Patenting micro-organisms: To deposit or not to deposit
Micro-organisms, although the subject matter of patent applications from as early as 1873 internationally, are fast becoming a focus area in South African local patent practice. The reason for this is not based in a resurgence of the amount of biological inventions relating to the use of micro-organisms, but rather the complex legislative framework that needs to be negotiated in order to ensure the validity of a South African patent based on micro-organisms indigenous to the Republic.
In understanding the legislative framework, the applicant has to consider the United Nations Convention on Biological Diversity (CBD), the Budapest Treaty, the South African Patents Act 57 of 1978 (the Patents Act) and the policy and legislative environment for biodiversity in South Africa. Recognition must be given to the fact that the concern extends beyond the scope of patent validity, but to where an applicant is issued a fine far exceeding the monetary value of the commercialisation of the patent subject matter.
Providing the impetus for the discussion is Section 61(1)(e) of the Patents Act which sets out a ground for application for revocation of a patent as follows:
“…that the complete specification concerned does not sufficiently describe, ascertain and, where necessary, illustrate or exemplify the invention and the manner in which is to be performed in order to enable the invention to be carried out by a person skilled in the art of such invention”
Further to this, in terms of section 32(6) of the Patents Act and Patent Regulation 28A, if a patent application involves an invention pertaining to a micro-biological process or a product thereof, and therefore requires for the performance of the invention the use of a micro-organism which is not available to the public on the date of application, and which cannot be made or obtained on the basis of the description in the specification, a culture of the micro-organism must be deposited with an international depositary authority (IDA) under the Budapest Treaty.
Given that there is as of yet no clarity in South African case law as to when a micro-organism cannot be sufficiently made or obtained on the basis of the description in the specification and there is no provision, such as in the United Kingdom, stating that mere failure to make such a deposit is in itself a ground for revocation, one must look elsewhere to try and understand when a deposit is required in order to establish sufficiency of disclosure.
The World Intellectual Property Organization, in their publication on the theory and practice of Intellectual Property, states that it is difficult, if not impossible, to disclose the micro-organism sufficiently in the description of a specification. The United States Patent and Trademark Office, in their Manual of Patent Examining Procedure Section 2402 setting out a similar requirement as seen in section 32(6) above, recognises the judgment in Ajinomoto Co. Inc. v Archer Daniels Midland Co. in the United States Court of Appeals, Federal Circuit. The judgment reiterates that when an invention relates to a new biological material, the material may not be reproducible even when detailed procedures and a complete taxonomic description are included in the specification. Under these circumstances the court stated:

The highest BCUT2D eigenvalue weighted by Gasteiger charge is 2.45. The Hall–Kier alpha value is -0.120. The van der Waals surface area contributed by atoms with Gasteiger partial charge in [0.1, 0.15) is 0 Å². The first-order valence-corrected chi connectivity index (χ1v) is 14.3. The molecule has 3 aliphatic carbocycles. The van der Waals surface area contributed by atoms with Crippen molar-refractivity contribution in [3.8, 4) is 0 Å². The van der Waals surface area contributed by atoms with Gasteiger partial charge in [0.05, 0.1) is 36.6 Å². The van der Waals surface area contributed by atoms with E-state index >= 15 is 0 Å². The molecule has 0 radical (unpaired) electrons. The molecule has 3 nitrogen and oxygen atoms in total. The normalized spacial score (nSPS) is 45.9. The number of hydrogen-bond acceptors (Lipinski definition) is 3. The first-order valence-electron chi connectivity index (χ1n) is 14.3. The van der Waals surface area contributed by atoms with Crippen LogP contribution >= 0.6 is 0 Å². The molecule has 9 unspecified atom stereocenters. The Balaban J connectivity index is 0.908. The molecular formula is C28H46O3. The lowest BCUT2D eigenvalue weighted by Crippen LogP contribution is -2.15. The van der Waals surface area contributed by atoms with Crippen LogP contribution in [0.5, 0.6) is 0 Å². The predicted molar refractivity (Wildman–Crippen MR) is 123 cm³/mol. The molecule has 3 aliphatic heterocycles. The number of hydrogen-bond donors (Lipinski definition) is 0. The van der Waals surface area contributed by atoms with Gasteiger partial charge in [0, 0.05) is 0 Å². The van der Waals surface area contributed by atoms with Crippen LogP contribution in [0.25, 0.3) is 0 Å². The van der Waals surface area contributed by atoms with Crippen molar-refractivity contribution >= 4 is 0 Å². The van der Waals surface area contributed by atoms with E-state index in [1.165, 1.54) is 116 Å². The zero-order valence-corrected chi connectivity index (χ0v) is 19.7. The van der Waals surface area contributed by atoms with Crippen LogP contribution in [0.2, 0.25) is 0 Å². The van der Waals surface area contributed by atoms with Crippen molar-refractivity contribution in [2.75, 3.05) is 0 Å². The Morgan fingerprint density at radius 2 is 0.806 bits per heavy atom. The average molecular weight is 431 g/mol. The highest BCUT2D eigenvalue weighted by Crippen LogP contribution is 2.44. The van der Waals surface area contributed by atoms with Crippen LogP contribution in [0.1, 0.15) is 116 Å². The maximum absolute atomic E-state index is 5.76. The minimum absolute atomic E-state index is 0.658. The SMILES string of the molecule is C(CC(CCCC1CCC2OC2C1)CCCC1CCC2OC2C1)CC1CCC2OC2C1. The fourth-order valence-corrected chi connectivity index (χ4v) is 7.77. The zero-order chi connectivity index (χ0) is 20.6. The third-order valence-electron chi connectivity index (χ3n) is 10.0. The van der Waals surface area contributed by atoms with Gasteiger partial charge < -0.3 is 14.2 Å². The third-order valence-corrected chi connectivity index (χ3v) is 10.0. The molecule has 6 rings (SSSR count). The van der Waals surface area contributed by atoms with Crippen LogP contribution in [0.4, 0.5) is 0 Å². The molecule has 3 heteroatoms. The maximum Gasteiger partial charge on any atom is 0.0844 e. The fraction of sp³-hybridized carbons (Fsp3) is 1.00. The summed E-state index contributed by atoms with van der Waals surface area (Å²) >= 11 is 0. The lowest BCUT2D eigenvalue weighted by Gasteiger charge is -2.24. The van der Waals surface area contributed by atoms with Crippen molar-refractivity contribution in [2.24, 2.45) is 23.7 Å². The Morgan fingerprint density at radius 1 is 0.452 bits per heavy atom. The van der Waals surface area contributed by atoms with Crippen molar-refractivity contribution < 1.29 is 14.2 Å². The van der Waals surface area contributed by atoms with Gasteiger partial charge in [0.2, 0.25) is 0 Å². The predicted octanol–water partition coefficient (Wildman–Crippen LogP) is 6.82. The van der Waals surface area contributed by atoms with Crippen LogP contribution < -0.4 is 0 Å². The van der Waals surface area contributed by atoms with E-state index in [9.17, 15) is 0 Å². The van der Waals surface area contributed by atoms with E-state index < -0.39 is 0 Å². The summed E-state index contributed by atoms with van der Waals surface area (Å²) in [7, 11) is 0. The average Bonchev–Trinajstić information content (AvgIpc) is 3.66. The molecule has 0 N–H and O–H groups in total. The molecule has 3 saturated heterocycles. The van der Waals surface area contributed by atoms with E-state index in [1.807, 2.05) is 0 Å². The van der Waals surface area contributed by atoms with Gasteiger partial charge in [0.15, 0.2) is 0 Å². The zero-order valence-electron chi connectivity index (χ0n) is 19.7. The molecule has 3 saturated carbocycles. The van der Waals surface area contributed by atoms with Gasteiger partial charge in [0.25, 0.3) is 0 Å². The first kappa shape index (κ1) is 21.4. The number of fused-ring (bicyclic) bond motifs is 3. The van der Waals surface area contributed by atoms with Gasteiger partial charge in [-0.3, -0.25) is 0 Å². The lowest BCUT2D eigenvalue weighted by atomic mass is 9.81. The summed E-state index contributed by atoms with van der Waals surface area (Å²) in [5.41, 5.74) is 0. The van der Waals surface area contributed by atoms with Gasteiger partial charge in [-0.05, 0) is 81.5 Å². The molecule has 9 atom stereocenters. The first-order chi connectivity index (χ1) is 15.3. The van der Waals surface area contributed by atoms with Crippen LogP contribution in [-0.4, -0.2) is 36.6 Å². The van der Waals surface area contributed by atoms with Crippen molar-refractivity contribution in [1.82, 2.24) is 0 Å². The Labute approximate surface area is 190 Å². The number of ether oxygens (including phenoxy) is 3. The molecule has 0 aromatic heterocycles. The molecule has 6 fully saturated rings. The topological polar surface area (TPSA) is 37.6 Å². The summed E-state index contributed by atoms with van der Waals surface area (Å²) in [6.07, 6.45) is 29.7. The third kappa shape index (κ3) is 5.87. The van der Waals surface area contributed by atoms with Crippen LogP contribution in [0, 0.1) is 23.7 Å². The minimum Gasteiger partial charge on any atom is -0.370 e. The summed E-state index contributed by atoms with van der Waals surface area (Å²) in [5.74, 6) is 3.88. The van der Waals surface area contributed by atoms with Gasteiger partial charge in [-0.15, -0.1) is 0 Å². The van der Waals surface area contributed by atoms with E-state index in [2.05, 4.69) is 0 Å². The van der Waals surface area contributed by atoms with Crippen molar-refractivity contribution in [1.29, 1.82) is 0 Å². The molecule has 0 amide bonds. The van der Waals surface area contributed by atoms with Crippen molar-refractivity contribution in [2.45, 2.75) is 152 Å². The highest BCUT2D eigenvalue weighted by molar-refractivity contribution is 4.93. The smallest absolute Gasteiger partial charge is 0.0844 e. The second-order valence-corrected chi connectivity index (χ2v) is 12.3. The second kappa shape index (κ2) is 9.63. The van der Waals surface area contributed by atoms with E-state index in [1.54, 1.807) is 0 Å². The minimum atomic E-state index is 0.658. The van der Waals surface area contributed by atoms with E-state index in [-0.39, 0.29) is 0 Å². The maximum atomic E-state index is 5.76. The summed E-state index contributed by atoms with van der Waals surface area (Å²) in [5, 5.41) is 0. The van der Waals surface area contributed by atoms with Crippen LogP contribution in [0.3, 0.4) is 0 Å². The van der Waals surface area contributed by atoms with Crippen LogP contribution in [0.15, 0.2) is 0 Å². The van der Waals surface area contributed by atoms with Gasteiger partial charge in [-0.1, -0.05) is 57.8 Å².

“It is then a condition of the patent grant that physical samples of such materials be deposited and made available to the public…”
In light of the above, it would be safe practice to deposit a micro-organism at an IDA prior to lodging the patent application in order to avoid possible revocation under Section 61(1)(e). Seeing as South Africa does not have a recognised IDA, the matter is complicated by the commercialisation and export requirements as set out in the National Environmental Management: Biodiversity Act 57 of 2004 (NEMBA), acting within the framework as set out in the National Environmental Management Act 107 of 1998 (NEMA).
NEMBA and NEMA were enacted to ratify the CBD and intend to promote its objective as conserving biological diversity, ensuring the suitable use of its components and the fair and equitable sharing of the benefits arising out of the utilization of genetic resources. In enforcing this objective NEMBA sets our stringent material transfer and benefit-sharing agreement requirements between the applicant and the access provider to the resource when applying to export and commercialise the subject matter of the intended patent application.
Once the applicant has satisfied the requirements set out in NEMBA and has been issued the relevant permits, important consideration must then be given to the intended recipient IDA country. Unforeseen administrative issues can arise when the applicant intends to import the micro-organism to a state, such as the United States of America, not party to the CBD, therefore not recognising the permits as issued under NEMBA.
Should an applicant choose to circumvent the onerous requirements of NEMBA when commercialising or exporting the micro-organism as used in the intended invention, Regulations 42(1) and 424(2) in terms of the Regulations on Bio-Prospecting, Access and Benefit-Sharing states that the applicant can be fined an amount not exceeding ten million rand, or an amount equal to three times the commercial value of the activity, whichever is the greater.
In this regard it is as true as ever that ignorance of the law excuses no man, and when protecting biotechnology, take due regard of the above going forward. At KISCH IP we pride ourselves in being experts in this field and are available to assist you with your enquiry.
1. Budapest Treaty on the International Recognition of the Deposit of Microorganisms for the Purposes of Patent Procedure, signed on 28 April 1977
2. 228 F.3d 1338, 1345-46, 56 USPQ2d 1332, 1337-38 (Federal Circuit 2000)